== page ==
What you need to know about the opioid crisis and how to help
A lot of people are having trouble getting enough oxygen to breathe, and a growing number of people have been taking OxyContin and other opioids for a while, a new study suggests.
The study, published in the journal PLOS ONE, found that people who were using more than the recommended daily dose of OxyContin in the past year had an increased risk of developing respiratory symptoms, such as shortness of breath, as a result of a drug overdose.
The researchers found that there were also more opioid-related deaths in the US than in the UK, as well as the risk of death from heart disease and diabetes.
Researchers at the University of California, San Francisco, used a nationwide database to examine the data from the US Food and Drug Administration, which allows researchers to examine trends in the use of prescription opioids in the United States.
They found that in the 12 months between January 2015 and January 2017, there were 8,928 overdose deaths in people who had been using opioids for at least a year.
This number is double the number of opioid-associated deaths reported in 2015, the researchers found.
But they found that the increase in deaths from opioid overdoses was much higher in the southern half of the US (the study is ongoing), compared with northern areas, such that the average rate of overdose deaths there was 3.4 times higher than the national average.
“It’s a very big difference,” said study co-author Michael Siegel, a professor of health systems and epidemiology at UC San Francisco.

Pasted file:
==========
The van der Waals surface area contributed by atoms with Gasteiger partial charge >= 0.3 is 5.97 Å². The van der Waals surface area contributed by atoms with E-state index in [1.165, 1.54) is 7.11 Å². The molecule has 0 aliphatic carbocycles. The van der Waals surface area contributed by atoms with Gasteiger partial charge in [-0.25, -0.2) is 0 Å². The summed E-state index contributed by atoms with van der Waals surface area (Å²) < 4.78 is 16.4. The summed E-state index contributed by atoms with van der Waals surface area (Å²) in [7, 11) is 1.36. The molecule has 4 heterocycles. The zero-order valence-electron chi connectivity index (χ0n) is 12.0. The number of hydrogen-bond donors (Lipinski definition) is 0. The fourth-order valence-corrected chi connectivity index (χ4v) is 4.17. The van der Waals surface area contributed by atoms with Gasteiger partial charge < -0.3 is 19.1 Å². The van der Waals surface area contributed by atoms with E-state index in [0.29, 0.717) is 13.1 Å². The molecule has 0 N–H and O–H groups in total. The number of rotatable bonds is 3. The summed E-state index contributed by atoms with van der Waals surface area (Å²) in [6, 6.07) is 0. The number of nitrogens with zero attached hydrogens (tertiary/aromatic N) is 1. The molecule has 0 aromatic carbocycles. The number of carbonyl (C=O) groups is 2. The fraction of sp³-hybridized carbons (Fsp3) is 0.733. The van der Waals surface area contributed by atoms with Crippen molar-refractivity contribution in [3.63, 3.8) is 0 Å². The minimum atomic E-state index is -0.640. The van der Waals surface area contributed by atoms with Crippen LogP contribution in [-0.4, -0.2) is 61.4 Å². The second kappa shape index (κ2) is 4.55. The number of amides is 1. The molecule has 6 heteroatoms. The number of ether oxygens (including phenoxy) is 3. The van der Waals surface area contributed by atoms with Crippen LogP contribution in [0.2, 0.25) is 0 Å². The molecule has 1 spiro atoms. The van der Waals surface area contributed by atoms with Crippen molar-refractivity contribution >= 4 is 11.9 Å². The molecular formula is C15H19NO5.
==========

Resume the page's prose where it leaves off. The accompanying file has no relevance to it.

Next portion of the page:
“We were really surprised that there was such a big difference between the northern and southern parts of the country.”
Researchers also found that some of the people who died were older than the US population average, which makes sense, given that people are more likely to have chronic health conditions.
But the researchers caution that the results don’t mean that people should rush to prescribe opioids for chronic conditions, as they could have other health problems, like a heart attack, stroke or lung disease.
“What we need to do is look at whether this might be something we should be more worried about and take action to address,” Siegel said.
The data also comes as President Donald Trump is preparing to announce his first budget, which could be the most aggressive attempt to rein in opioid abuse and overdose since the 1980s.
The administration is expected to propose a proposal that would cut funding for treatment for opioid addiction by more than $50 billion, and to cut $1.6 billion from the Department of Health and Human Services’ budget for research on opioid addiction.
The proposed cuts are likely to be a priority for Republicans in Congress, which is trying to pass a sweeping drug addiction legislation, the opioid legislation known as the American Health Care Act.
A White House official, who spoke on condition of anonymity because the proposal was not yet public, told the AP that Trump is “working on a plan to address opioid abuse.”
The official added that the proposal is still being reviewed.
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